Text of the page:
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Japan reportedly on brink of 'shock' Six Nations invite following Rugby Championship 'dithering'

By Online Editors
Kenki Fukuoka celebrates with teammates after scoring against Scotland last week. (Photo by Cameron Spencer/Getty Images)

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Japan could be set for an invite into the Six Nations following their spectacular run to the World Cup quarter-finals, according to a news report out of England.


Mail Online has reported that Japan could “receive a shock invitation” to Europe’s premier international rugby competition after successfully hosting the World Cup, where they reached the knockout stages for the first time in their history.

The report from Daily Mail columnist Martin Samuel claimed the idea had “been floated in private after it emerged that the Rugby Championship — the Southern Hemisphere equivalent — were dithering about including the fast emerging Japanese and were proposing a delay of four or five years before sanctioning their involvement.”

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Although no formal talks have yet been held, the Daily Mail said World Rugby were aware that “key figures within the Six Nations organisation have expressed an interest in creating a tournament that stretches 6000 miles to the Far East”.

Through their scintillating brand of rugby, the Brave Blossoms have made a name for themselves as one of the most exciting prospects in international rugby under the tutelage of head coach Jamie Joseph and assistant Tony Brown.


Together, the Kiwi duo led Japan to pool play victories over Six Nations powerhouses Ireland and Scotland to help them secure their maiden play-offs berth.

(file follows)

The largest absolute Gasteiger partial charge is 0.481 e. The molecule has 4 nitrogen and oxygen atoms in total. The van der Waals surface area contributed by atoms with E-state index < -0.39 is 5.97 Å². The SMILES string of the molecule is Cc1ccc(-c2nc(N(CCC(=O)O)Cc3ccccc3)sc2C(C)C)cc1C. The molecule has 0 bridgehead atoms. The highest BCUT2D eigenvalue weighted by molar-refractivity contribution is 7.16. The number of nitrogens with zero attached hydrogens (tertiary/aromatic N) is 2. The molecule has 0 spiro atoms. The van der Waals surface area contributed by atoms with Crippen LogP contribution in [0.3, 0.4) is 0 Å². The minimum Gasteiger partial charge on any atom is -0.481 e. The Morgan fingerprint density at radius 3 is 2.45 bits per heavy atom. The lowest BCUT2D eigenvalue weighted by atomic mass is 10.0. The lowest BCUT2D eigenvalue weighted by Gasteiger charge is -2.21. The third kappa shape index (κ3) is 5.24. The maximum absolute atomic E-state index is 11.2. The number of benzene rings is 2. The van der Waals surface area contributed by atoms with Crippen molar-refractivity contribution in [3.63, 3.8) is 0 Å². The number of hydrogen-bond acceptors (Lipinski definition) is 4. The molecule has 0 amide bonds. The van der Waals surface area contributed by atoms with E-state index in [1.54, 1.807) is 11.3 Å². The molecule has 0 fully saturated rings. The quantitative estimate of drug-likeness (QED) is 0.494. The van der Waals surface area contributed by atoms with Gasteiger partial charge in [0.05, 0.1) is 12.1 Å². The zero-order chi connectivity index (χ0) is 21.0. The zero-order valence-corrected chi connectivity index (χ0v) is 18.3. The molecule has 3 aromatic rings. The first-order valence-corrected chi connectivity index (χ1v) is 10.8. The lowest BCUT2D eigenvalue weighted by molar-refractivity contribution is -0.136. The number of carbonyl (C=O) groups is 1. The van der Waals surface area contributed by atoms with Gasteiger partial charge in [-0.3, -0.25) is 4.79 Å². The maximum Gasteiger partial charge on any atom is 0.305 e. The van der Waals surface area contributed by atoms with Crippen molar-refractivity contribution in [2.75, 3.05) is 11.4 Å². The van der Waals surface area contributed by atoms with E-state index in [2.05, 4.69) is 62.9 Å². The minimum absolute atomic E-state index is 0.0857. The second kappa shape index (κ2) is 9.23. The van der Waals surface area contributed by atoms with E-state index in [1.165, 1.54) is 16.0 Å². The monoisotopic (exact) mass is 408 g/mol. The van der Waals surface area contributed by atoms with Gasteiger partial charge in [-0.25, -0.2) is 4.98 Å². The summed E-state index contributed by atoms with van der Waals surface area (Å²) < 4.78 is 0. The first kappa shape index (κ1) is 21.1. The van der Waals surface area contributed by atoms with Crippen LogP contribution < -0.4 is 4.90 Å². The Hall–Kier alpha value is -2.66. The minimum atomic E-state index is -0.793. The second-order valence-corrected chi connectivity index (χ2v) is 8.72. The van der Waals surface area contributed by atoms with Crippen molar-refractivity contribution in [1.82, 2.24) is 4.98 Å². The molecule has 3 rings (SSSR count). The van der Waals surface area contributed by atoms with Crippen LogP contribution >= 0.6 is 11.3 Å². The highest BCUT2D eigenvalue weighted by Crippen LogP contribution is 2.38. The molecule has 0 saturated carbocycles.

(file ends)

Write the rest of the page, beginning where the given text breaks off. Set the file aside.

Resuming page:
Their potential within the global game isn’t restricted to just their on-field exploits, though.

The Japanese public were gripped by their national side’s performances throughout the World Cup, with 58 million people tuning in across the country to witness Japan’s win over Scotland, which solidified their place in the quarter-finals.


World Rugby reported a record 1.84 million tickets were sold for all 48 matches at the World Cup, totalling in a 99.3 percent attendance rate overall.

Another 1.13 million people visited the fan zones around Japan and there were more than 1.7 billion digital video views, while the tournament is said to have boosted Japan’s economy by $NZ 6.5 billion.

The prospect of Japan joining Six Nations and Rugby Championship sides in World Rugby’s mooted Nations Championship alongside fellow tier two nation Fiji fell through earlier this year after the concept was met with opposition from Six Nations unions, who rejected the idea of having a promotion-relegation format.

Given the location of Japan in the North Pacific, the Brave Blossoms could slot into either one of the Six Nations or Rugby Championship, as flights between Tokyo and Europe are of similar distance to that of Australasia and Japan.

The Six Nations began in 1883 as the Home Nations, featuring England, Scotland, Wales and Ireland.

France was admitted into the competition 27 years later to form the Five Nations, while Italy joined in 2000.

The Rugby Championship began in 1996 as the Tri Nations involving New Zealand, Australia and South Africa, and was expanded to a four-team competition when Argentina joined in 2012.

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